Home is where the heart is for Western Sydney Wanderers

On the eve of Saturday afternoon's Sydney derby in the National Youth League, Western Sydney Wanderers coach Arthur Diles received the news any coach would dread; his six best players have been ruled out. Two midfielders, two strikers, a goalkeeper and a defender will be missing from a game with more than pride and bragging rights on the line. Against their fiercest rivals, the Wanderers require just one point to finish top of their NYL conference, seal a grand final spot and claim their first trophy in the youth ranks. They'll have to do that without the spine of their team, but Diles couldn't be happier.

"It's a great moment for the club," Diles said. "Disappointment is when we lose players to injury. When you lose players to the first team, there's no better reward for the club."

That reward is Nick Suman, Tass Mourdoutoukas, Abraham Majok, Lachlan Scott, Kosta Grozos and John Roberts elevated to the A-League squad for Saturday's game against Wellington Phoenix. For the club, they're the returns on investing in youth with riches measured in progression, not silverware with a youth set-up increasingly comprised of players from Western Sydney.

"We fail in our duty as a part of the club if we're not producing players that can play first team. That's what it's about," Wanderers academy director, Ian Crook, said.

During a season of soul searching for their A-League team, the club has been forced to look inwards for its identity. It's not just the change from inaugural coach Tony Popovic, to his stylistically polar opposite, Josep Gombau, but the make-up of a club that was announced as representative of the city's west.

At their unveiling in 2012, the Wanderers' image was carefully stage managed. It began with the colours; red and black was the most popular voiced by supporters at fan forums in core regions. The logo coiled marketing with history. Most important were the three men they chose as the first faces of the club; Tarek Elrich, a Lebanese-Australian from Merrylands. Aaron Mooy, an Anglo-Australian from Blacktown and Kwabena Appiah-Kubi, a Ghanain-Australian from Parramatta. No marquees, no outsiders.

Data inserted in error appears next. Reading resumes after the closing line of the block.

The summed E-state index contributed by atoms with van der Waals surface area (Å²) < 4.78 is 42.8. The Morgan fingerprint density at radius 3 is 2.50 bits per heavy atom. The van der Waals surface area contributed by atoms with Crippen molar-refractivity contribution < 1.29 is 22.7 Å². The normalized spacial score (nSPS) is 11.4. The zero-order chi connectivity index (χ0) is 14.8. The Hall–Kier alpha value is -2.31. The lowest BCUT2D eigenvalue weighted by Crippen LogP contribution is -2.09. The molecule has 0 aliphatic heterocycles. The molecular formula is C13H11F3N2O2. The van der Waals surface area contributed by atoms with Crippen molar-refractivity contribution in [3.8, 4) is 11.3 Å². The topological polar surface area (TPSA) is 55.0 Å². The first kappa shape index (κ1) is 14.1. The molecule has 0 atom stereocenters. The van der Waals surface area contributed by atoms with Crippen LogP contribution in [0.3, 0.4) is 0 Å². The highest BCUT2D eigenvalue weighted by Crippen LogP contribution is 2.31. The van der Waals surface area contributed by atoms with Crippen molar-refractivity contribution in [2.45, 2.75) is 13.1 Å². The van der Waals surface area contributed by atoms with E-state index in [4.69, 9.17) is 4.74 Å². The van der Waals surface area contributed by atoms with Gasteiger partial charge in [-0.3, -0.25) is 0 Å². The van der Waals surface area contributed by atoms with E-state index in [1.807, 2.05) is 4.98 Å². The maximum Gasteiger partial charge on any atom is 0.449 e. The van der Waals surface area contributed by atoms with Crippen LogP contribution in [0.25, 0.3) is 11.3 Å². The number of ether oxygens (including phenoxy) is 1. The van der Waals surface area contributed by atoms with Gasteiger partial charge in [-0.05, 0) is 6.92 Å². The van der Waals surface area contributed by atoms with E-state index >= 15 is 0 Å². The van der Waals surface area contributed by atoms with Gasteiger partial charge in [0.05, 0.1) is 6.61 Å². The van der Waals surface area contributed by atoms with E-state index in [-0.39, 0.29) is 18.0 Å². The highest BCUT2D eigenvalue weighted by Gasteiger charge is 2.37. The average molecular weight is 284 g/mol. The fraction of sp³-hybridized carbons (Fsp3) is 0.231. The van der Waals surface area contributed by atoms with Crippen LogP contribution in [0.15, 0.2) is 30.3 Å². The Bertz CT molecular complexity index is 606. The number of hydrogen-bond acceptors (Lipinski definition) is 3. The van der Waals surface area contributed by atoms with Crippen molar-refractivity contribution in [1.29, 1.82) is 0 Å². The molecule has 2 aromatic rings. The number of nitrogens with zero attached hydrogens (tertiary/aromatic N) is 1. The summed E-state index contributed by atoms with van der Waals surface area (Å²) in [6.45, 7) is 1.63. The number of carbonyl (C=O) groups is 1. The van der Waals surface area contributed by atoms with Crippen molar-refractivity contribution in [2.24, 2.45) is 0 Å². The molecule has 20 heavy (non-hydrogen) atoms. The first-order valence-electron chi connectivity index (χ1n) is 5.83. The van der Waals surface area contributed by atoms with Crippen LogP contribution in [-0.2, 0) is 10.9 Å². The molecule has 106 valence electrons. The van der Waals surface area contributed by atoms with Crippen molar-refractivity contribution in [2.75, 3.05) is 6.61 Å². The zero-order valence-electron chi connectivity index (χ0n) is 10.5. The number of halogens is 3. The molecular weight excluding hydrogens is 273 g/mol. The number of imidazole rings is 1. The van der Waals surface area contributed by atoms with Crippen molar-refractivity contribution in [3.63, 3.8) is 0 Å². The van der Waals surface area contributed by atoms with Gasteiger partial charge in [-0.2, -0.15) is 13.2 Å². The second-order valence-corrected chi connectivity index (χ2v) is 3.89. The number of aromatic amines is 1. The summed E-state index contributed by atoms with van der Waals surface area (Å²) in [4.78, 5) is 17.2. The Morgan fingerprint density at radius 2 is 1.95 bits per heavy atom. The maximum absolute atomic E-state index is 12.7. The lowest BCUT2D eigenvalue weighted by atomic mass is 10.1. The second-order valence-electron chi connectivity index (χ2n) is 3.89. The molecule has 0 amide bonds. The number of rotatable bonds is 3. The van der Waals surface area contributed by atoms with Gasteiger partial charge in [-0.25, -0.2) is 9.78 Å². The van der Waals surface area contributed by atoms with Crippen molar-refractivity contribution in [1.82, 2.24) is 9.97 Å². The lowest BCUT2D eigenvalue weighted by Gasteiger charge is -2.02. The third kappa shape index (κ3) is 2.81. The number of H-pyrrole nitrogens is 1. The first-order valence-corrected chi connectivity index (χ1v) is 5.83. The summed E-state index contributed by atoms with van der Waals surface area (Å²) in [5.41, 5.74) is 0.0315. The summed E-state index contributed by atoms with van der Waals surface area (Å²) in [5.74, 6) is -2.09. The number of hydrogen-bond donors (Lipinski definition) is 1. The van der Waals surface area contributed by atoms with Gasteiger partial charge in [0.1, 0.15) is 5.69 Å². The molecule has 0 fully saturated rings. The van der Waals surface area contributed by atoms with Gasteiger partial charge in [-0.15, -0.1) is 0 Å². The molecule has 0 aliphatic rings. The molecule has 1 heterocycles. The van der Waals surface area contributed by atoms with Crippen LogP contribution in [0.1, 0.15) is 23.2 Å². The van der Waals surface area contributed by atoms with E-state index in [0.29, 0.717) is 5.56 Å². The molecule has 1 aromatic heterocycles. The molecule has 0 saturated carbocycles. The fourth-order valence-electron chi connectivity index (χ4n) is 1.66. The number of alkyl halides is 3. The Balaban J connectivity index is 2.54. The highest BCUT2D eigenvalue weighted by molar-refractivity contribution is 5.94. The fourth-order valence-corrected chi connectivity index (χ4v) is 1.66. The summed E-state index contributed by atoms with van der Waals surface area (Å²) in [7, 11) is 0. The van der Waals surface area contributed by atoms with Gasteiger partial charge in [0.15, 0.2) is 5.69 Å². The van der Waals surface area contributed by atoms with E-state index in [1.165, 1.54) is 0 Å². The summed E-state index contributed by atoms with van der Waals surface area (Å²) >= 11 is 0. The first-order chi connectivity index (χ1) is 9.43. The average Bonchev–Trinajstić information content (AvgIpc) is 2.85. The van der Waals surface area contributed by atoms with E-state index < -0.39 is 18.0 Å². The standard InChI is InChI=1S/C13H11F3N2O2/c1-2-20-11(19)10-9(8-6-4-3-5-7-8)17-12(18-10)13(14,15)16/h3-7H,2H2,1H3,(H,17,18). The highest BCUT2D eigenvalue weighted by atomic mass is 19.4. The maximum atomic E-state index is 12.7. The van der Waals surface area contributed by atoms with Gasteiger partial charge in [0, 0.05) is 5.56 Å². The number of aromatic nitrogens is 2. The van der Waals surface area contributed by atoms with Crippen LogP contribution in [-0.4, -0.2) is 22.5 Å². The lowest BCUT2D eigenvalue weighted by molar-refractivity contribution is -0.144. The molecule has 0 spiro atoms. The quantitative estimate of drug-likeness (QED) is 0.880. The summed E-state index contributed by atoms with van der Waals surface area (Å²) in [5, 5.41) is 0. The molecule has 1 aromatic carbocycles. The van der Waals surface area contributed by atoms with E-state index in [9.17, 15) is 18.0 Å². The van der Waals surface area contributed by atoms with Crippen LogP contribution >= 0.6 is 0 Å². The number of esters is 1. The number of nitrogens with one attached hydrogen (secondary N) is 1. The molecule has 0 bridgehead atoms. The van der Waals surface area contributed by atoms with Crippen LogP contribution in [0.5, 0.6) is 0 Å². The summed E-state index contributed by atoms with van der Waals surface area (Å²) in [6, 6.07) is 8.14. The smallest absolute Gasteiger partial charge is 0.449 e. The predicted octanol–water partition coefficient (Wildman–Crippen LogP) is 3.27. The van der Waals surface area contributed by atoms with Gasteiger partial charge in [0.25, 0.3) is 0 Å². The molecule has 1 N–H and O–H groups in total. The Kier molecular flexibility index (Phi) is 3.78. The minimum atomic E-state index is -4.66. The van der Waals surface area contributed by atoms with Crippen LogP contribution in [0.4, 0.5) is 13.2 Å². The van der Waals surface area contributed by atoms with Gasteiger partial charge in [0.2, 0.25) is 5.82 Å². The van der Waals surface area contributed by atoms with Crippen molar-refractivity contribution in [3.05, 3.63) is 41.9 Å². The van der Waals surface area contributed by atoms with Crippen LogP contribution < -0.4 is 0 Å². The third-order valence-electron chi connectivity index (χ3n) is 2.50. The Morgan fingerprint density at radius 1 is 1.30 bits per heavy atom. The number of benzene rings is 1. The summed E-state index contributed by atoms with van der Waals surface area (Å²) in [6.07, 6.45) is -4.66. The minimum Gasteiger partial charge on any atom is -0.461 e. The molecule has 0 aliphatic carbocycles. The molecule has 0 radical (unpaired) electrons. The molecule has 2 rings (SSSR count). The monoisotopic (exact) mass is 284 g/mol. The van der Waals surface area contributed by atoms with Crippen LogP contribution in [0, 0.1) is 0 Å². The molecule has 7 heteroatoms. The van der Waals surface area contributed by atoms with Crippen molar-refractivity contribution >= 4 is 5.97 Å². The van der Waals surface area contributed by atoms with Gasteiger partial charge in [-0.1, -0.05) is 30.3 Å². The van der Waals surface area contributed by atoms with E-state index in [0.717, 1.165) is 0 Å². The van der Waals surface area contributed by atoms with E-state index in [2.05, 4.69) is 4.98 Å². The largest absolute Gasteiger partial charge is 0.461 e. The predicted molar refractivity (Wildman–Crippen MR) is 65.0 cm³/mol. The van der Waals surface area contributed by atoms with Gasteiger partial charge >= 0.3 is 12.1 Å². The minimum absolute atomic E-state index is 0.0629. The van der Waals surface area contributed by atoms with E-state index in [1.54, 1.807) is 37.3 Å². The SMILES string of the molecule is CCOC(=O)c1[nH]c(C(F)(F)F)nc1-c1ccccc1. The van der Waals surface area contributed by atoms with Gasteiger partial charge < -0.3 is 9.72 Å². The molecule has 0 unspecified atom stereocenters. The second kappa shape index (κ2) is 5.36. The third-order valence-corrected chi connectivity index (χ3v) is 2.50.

"Even more important is that this club will be different - it will be powered by the proud people of the west," former executive chairman Lyall Gorman said at their unveiling.

Soon after, one of the region's most successful sons, Popovic, returned from England to steer the team. Initially, the swelling fan base didn't flock to Parramatta Stadium for the aesthetics of the game, but because the Wanderers embodied the region like no other sporting club in the past. While Sydney FC began with the 'Bling', the Wanderers rolled their sleeves up. Fans instantly adored Popovic's style of football as it personified local perceptions of character - hard working, disciplined and successful. Even the foreigners matched this ethos. It's why the most ardent fans in the first season embraced industrious but goal-shy Croatian striker, Dino Kresinger before they did Japanese star, Shinji Ono.

A hastily put together squad still included five players from the city's west in the starting team for the 2012-13 grand final, with two more coming off the bench. Five seasons later and just three players from the region were included in their most recent starting line-up. Of their full-time contracted squad this season, less than half hail from Western Sydney. For the only professional club sitting atop of the largest oil-well of Australian footballers, that lack of representation reflects a periodic drift away from its inaugural identity. Salary cap constraints, squad regulations and Popovic's regular squad turn-over meant that shift wasn't necessarily by design.